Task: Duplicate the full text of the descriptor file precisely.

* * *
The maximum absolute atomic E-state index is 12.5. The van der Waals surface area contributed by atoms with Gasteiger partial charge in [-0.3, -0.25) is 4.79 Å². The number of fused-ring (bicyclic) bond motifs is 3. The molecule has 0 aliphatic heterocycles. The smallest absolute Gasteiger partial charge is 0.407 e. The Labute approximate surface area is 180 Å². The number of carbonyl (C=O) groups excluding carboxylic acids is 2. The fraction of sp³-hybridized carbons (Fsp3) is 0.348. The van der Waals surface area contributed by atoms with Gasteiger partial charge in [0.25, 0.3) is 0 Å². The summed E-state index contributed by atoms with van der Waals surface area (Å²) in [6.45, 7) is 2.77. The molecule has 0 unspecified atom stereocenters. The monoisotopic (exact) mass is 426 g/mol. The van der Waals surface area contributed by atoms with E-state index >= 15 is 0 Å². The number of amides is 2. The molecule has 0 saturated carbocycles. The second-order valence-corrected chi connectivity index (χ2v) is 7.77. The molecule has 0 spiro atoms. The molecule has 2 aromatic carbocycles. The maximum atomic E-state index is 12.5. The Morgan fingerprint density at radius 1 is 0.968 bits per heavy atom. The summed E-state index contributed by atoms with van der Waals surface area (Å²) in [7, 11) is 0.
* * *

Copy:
The maximum absolute atomic E-state index is 12.5. The van der Waals surface area contributed by atoms with Gasteiger partial charge in [-0.3, -0.25) is 4.79 Å². The number of fused-ring (bicyclic) bond motifs is 3. The molecule has 0 aliphatic heterocycles. The smallest absolute Gasteiger partial charge is 0.407 e. The Labute approximate surface area is 180 Å². The number of carbonyl (C=O) groups excluding carboxylic acids is 2. The fraction of sp³-hybridized carbons (Fsp3) is 0.348. The van der Waals surface area contributed by atoms with Gasteiger partial charge in [0.25, 0.3) is 0 Å². The summed E-state index contributed by atoms with van der Waals surface area (Å²) in [6.45, 7) is 2.77. The molecule has 0 unspecified atom stereocenters. The monoisotopic (exact) mass is 426 g/mol. The van der Waals surface area contributed by atoms with E-state index >= 15 is 0 Å². The number of amides is 2. The molecule has 0 saturated carbocycles. The second-order valence-corrected chi connectivity index (χ2v) is 7.77. The molecule has 0 spiro atoms. The molecule has 2 aromatic carbocycles. The maximum atomic E-state index is 12.5. The Morgan fingerprint density at radius 1 is 0.968 bits per heavy atom. The summed E-state index contributed by atoms with van der Waals surface area (Å²) in [7, 11) is 0.